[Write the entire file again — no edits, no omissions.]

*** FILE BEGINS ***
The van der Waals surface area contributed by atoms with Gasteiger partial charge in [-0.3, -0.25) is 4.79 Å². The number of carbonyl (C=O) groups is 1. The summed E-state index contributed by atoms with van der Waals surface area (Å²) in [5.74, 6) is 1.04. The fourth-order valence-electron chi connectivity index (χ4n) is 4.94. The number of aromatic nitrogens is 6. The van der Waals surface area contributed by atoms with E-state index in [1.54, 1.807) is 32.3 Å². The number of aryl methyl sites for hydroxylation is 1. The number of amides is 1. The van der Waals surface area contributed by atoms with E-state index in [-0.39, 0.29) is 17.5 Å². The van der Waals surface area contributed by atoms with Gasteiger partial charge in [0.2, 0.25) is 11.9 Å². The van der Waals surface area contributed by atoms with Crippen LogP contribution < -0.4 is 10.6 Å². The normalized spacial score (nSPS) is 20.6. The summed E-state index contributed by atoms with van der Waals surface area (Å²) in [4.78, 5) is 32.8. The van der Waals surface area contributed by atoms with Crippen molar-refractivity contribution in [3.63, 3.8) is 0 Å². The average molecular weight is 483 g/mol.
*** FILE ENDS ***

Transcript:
The van der Waals surface area contributed by atoms with Gasteiger partial charge in [-0.3, -0.25) is 4.79 Å². The number of carbonyl (C=O) groups is 1. The summed E-state index contributed by atoms with van der Waals surface area (Å²) in [5.74, 6) is 1.04. The fourth-order valence-electron chi connectivity index (χ4n) is 4.94. The number of aromatic nitrogens is 6. The van der Waals surface area contributed by atoms with E-state index in [1.54, 1.807) is 32.3 Å². The number of aryl methyl sites for hydroxylation is 1. The number of amides is 1. The van der Waals surface area contributed by atoms with E-state index in [-0.39, 0.29) is 17.5 Å². The van der Waals surface area contributed by atoms with Gasteiger partial charge in [0.2, 0.25) is 11.9 Å². The van der Waals surface area contributed by atoms with Crippen LogP contribution < -0.4 is 10.6 Å². The normalized spacial score (nSPS) is 20.6. The summed E-state index contributed by atoms with van der Waals surface area (Å²) in [4.78, 5) is 32.8. The van der Waals surface area contributed by atoms with Crippen molar-refractivity contribution in [3.63, 3.8) is 0 Å². The average molecular weight is 483 g/mol.